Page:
Leaders of the Free World
First Appeared in The Music Box, August 2006, Volume 13, #8
Written by John Metzger
Perhaps the biggest criticism that not only has dogged Elbow since its debut but also has kept it from reaching a bigger audience in America is that its melodic inclinations frequently have been undercut by its experimental tendencies. To that end, the group’s latest endeavor Leaders of the Free World is a fully confident attempt to meet head-on the charges that have been leveled against it. It would be easy to say that, in crafting the affair, the band essentially traded Radiohead’s intrigue for Coldplay’s mass appeal, but such a statement also would be too simplistic to ring true. After all, being overwrought with emotion can cheapen a tune just as much as an overabundance of technical tinkering can make a song sound sterile. Wisely, on Leaders of the Free World, Elbow opted to split the difference, and for the most part, it strived for and achieved a more accessible balance between its disparate agendas.
Although it continues to allow its artsy eccentricities to shape the mood of its material, Elbow now has provided them with a more euphonious set of structures upon which to cling. As a result, the peculiarities that initially might have sounded awkward, odd, or just plain cold on its prior efforts now develop so naturally that they are, at first, barely noticeable. In effect, the album just feels warmer, and, only upon closer examination does one discover that tucked inside Station Approach is an hypnotic, homesick chant or that many other songs, such as Forget Myself or the title track, are anchored by clattering, kitchen-sink-style percussion or imbued with a myriad of strange keyboard effects.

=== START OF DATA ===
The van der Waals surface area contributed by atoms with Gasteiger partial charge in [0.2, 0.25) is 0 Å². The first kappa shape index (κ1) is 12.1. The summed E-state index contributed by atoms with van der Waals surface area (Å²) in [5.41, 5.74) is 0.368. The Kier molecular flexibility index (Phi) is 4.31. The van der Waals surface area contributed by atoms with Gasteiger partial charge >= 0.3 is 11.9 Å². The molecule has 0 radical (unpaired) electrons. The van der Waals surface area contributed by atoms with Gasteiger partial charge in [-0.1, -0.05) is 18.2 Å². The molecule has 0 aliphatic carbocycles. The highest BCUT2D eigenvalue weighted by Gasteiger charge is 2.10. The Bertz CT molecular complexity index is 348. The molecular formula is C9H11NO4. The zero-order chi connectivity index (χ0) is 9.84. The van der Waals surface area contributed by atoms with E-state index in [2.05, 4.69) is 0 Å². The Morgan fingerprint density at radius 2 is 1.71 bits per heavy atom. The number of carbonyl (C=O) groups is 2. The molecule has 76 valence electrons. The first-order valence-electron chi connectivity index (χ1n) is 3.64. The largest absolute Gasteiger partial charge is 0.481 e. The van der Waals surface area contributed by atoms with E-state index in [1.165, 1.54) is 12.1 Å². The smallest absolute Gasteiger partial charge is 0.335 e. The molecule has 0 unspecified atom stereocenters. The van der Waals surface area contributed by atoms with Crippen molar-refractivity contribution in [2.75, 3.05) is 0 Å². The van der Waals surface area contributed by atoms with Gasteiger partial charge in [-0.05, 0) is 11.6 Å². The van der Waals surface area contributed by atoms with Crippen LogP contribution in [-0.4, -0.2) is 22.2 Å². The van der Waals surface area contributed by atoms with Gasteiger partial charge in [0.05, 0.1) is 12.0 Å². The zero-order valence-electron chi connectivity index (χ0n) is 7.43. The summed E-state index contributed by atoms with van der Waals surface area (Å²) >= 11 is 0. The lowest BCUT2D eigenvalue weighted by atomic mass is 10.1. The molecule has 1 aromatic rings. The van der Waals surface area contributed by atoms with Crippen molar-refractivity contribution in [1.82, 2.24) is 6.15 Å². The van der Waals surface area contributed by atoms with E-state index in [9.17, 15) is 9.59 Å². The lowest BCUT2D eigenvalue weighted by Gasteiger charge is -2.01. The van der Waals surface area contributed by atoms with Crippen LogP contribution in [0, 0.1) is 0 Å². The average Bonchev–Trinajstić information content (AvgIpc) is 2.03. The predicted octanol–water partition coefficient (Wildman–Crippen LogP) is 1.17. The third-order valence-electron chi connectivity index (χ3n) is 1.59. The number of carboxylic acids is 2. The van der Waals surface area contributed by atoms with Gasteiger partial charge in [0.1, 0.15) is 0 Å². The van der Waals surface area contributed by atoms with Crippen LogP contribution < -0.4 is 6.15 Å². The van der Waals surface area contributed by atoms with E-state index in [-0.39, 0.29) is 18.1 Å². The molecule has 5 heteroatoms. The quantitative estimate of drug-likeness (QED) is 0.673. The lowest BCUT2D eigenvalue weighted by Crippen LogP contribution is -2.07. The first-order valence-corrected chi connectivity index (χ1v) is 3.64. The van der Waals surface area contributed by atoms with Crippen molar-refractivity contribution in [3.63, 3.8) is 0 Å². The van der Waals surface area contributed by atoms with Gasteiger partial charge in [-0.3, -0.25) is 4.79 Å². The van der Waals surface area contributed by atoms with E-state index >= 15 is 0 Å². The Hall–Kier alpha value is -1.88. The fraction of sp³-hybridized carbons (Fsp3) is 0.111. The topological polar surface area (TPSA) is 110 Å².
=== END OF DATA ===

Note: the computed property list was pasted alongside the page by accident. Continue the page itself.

As all of its symphonic textures collide, Elbow’s inspirations bubble more profoundly to the surface. In the past, the band has had a tendency to try to obscure the striking similarities between the voices of front man Guy Garvey and Genesis’ Peter Gabriel, but on Leaders of the Free World, it plays them to the hilt. Elsewhere, the title track (with its aqueous keyboards, blend of acoustic and electric guitar, and choir-like backing vocals) is drawn almost completely from late ’70s-era Moody Blues, while the quaint folk of The Everthere slips comfortably within the post-Syd Barrett, pre-Dark Side of the Moon musings of Pink Floyd, though it also is briefly graced with the wispy atmospherics of Wilco’s Yankee Hotel Foxtrot.
Aesthetically, plenty of gloom remains embedded within the dynamics of Elbow’s work — the grey skies of its home in Manchester, England seemingly are quite difficult to shake — but rather than the claustrophobic desperation of its predecessors, Leaders of the Free World exudes a gentle, bittersweet sorrow that is lined with just the right amount of romantic optimism. Mixed in amongst the murderous rage that is directed at a girlfriend’s ex on Mexican Standoff and the frustrations over the state of the world that are expressed on the title track are several odes to lasting love, such as Great Expectations and The Everthere. Admittedly, there is a slight decline in quality during Leader of the Free World’s latter half, though this is due more to the band’s recycling of its ideas than it is to a fault with its actual execution of them. In the end, Leaders of the Free World undeniably is a bold step forward for Elbow, one that finds the group turning its ambitions into a luxuriously lovely outgrowth of its own underappreciated Cast of Thousands.
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1 Star: Pitiful
2 Stars: Listenable
3 Stars: Respectable
4 Stars: Excellent
5 Stars: Can't Live Without It!!
Copyright © 2006 The Music Box